I've always been amazed at how much faith physicists have in the principle of least action, which says that all classical objects travel along a path that minimizes the action. In quantum mechanics, particles will take all possible paths but the amplitude is weighted by the classical action along the path (so the most likely path will be the one of least action). Steve Hsu discussed the path integral, which sums over the paths, in his blog recently.
From what I've seen as a spectator, "Theories of Everything" have fiddled with symmetries, spatial and temporal dimensions, been comprised of strings or branes or what have you but they've all been based on the premise that the quantum amplitude is giving by a sum over paths weighted by some action. I'll be the first to admit that this approach does work amazingly well for all the energy scales that we have tested thus far. Quantum electrodynamics is the most accurate theory we have.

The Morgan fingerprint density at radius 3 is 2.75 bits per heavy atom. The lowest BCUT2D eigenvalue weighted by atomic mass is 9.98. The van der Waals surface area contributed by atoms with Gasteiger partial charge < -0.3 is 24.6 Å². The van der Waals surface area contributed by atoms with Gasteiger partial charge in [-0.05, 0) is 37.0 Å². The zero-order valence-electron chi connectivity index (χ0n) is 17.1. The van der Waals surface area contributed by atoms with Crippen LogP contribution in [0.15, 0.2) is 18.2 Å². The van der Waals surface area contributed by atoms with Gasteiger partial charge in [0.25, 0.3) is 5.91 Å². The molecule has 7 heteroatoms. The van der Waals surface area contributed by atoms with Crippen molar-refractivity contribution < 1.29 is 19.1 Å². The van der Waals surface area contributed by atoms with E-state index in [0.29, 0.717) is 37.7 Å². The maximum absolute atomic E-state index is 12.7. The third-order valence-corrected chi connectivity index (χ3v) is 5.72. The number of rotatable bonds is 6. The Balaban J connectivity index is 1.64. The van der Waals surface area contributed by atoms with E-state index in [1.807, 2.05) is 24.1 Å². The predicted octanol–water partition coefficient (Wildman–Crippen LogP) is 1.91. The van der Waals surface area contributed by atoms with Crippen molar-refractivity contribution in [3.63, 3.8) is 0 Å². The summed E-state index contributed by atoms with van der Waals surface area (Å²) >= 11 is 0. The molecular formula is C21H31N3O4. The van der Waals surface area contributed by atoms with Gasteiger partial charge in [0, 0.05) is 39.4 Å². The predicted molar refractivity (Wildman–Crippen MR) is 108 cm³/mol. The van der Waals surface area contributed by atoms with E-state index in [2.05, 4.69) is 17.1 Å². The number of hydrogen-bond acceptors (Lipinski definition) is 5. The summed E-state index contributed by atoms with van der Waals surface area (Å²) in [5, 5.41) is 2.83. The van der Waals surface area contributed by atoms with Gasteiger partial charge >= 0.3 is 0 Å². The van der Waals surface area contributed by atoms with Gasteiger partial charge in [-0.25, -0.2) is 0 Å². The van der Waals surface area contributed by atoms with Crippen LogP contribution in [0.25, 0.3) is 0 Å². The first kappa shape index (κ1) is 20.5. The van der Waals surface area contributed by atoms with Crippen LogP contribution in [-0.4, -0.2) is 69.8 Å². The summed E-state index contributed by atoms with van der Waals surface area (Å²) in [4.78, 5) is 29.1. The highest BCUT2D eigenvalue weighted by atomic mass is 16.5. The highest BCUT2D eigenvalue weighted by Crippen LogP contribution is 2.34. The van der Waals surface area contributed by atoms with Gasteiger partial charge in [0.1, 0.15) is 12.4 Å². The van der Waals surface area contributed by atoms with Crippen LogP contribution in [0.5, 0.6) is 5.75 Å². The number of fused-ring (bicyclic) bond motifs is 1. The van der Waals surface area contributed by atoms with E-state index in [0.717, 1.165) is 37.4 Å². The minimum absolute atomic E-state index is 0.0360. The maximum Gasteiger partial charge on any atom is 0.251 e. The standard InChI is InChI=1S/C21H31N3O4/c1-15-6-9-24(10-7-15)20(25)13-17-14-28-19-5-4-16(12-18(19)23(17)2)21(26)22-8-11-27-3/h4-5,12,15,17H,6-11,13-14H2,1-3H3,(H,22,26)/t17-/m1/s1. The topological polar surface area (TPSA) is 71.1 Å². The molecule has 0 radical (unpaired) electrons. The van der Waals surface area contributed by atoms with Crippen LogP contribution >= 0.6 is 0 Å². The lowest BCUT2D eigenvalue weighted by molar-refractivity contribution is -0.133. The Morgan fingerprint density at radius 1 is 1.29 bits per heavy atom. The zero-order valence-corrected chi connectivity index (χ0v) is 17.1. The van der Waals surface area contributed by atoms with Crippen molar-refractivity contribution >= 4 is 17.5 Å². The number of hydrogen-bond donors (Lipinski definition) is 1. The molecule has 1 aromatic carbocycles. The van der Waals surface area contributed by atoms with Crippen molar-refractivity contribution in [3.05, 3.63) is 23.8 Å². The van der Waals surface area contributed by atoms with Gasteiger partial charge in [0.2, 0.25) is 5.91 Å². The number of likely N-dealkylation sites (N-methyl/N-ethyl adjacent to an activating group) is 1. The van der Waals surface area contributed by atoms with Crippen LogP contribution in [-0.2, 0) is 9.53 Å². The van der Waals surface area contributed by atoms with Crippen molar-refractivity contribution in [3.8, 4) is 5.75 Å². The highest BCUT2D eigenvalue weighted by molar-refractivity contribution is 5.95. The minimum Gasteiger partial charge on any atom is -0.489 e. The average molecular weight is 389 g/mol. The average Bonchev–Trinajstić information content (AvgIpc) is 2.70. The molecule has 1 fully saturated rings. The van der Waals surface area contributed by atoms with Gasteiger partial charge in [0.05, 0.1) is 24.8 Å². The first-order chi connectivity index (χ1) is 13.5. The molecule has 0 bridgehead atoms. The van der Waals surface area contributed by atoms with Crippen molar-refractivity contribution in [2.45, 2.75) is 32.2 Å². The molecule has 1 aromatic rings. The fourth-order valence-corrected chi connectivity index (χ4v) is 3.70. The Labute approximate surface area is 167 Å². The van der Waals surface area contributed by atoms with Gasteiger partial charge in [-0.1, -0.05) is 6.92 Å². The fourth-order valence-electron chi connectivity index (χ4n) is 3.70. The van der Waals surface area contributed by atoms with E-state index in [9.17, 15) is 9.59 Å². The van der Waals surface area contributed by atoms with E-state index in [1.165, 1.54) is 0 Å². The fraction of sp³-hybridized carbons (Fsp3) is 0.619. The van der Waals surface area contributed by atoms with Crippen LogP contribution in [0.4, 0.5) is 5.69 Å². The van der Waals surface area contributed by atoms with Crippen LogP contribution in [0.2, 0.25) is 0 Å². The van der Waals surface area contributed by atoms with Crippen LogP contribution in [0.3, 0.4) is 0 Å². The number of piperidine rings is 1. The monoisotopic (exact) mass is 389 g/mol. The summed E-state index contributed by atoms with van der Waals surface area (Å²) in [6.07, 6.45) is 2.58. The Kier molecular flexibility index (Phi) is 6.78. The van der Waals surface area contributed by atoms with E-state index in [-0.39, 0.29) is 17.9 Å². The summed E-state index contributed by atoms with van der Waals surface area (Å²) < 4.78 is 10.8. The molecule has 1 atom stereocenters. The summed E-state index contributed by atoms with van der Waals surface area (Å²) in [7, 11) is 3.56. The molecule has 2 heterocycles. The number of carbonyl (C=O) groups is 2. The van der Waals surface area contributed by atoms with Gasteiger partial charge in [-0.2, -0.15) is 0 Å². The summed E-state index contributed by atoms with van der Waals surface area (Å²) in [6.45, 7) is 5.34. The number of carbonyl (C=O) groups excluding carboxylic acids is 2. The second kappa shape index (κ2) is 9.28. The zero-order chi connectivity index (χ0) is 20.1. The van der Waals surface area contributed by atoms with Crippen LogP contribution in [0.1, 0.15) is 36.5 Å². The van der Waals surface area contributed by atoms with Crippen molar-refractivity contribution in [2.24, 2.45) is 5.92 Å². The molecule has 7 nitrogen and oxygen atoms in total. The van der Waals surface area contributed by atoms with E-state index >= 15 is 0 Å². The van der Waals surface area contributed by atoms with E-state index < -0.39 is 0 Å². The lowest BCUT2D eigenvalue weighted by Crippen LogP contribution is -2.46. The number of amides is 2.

However, we should not forget that least action and it's quantum cousin are assumptions. They were discovered empirically. Yes, in order to make any progress we must make assumptions but sometimes these assumptions are so internalized I don't think people even realize they are making them. The greatest breakthroughs often involve questioning our basic assumptions. Relativity, quantum mechanics, plate tectonics, democracy, and so forth all arose as fundamental challenges to the prevailing status quo. So even if M theory turns out to be the right theory some day it still won't tell us why we have the principle of least action.